Cross-Training Days

There are many ways in which you can add variety to your fitness routine besides running alone. Doing so helps build muscles in different ways, minimizes the chance of overuse injuries, and will lead to a more well-rounded training program (9).

Here’s how a week of running may look like for a beginner:

  • Monday: Rest day 
  • Tuesday: Two miles run at a moderate pace
  • Wednesday: Three miles run at a moderate pace
  • Thursday: Cross-training 
  • Friday: Rest day
  • Saturday: Four miles run at a moderate pace
  • Sunday: 30-minute walk at a moderate pace

running 4 miles

How To Eat To Fuel Your Runs?

Your diet plays a big role in the effectiveness of your running routine. Here are some factors to consider while preparing meals that fuel your runs:

Choose Whole Foods Over Processed Ones 

You want a nutrient-rich, low-calorie food to fuel your run, so make sure you are choosing foods that will help you achieve your workout goals (14). Some examples to consider are whole wheat bread over white bread, oatmeal instead of sugary cereal, brown rice rather than white rice, fruit than fruit juice, and the list goes on.

Don’t Eliminate Carbohydrates From Your Diet 

Carbohydrates are the body’s preferred energy source, and they’re important for runners. This is because carbs break down into glucose in the bloodstream, giving you fuel when it is needed most. In addition to fueling your workouts, carbohydrates also help restore glycogen (glucose that has already been broken down) after an intense run or workout (7). So if you reduce your intake drastically, you will miss out on some serious benefits!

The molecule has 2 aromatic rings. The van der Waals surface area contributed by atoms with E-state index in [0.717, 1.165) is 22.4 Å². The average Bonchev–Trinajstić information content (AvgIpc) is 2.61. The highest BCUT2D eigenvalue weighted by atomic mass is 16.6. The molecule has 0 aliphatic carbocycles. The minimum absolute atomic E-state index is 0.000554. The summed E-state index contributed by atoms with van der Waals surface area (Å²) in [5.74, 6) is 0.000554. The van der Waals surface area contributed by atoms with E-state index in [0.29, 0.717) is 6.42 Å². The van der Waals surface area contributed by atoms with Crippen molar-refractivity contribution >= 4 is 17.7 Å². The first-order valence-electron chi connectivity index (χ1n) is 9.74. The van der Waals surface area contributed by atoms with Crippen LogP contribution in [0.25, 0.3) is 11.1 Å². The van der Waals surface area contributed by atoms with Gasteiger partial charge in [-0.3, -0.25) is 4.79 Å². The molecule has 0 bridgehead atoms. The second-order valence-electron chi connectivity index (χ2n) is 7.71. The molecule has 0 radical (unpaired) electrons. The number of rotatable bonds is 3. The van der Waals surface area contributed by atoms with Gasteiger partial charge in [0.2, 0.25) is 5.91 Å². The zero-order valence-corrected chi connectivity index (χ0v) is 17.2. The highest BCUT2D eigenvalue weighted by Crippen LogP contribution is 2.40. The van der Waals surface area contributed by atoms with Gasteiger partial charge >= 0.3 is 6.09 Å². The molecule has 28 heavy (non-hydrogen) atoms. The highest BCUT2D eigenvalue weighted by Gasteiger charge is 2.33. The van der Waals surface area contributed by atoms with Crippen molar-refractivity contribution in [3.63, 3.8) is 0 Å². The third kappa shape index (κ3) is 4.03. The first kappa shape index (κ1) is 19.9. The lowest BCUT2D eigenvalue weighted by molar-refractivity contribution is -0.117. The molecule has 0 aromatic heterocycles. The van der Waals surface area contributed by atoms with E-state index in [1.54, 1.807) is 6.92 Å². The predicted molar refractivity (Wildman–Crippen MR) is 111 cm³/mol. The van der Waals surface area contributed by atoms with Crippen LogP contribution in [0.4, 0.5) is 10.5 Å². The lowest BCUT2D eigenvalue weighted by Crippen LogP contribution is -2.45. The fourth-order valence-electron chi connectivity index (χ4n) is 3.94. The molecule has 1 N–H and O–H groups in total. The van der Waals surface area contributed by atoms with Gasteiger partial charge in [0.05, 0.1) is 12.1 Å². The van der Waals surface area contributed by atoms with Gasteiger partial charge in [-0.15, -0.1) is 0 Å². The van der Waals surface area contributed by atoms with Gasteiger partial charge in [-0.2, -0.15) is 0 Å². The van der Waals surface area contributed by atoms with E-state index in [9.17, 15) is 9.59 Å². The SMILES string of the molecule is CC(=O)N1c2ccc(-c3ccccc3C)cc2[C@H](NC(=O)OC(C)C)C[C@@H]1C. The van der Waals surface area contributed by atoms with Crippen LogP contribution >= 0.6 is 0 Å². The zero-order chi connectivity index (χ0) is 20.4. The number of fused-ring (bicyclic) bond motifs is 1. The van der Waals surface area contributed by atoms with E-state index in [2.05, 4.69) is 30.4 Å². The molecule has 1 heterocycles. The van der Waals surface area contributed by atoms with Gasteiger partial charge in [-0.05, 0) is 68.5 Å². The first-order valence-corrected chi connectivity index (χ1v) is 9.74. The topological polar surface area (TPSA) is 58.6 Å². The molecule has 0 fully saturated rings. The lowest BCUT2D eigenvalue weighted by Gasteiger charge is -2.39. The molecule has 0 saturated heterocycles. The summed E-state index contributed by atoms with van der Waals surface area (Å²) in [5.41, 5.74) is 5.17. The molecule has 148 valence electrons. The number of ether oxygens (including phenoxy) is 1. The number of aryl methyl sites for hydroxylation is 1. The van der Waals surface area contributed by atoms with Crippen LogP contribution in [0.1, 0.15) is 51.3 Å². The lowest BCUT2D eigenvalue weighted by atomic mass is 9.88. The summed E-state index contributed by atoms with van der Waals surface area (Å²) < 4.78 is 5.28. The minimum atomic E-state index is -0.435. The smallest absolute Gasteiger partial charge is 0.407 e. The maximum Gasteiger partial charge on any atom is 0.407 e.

Choose Fruits And Vegetables Over Juices

No matter what anyone says about fruit juice being healthy, it is still missing fiber. Fiber-rich foods like fruits and vegetables take longer to digest than their processed counterparts (i.e., juices). So they keep blood sugar levels stable during your workout without having a negative impact on insulin levels (6).

Make Water Your Go-To Beverage 

If you are trying to lose weight or just want to drink healthier, consider making water your go-to beverage. Coconut water is also a good choice because it contains potassium and sodium, which can help prevent muscle cramps during your run (13). If you do want to enjoy other beverages while running, keep in mind that caffeine dehydrates the body, so any time you drink coffee or caffeinated soda before exercising, plan to consume an extra 8 oz of water for every serving of caffeine.

If you tend to let yourself off the hook, raise the white flag when things get tougher than you expected, send yourself on an unconscious binge-eating trip – BetterMe app is here to help you leave all of these sabotaging habits in the past!

See also  What To Eat After Cardio: Refueling The Healthy Way

running 4 miles

Up Your Protein Consumption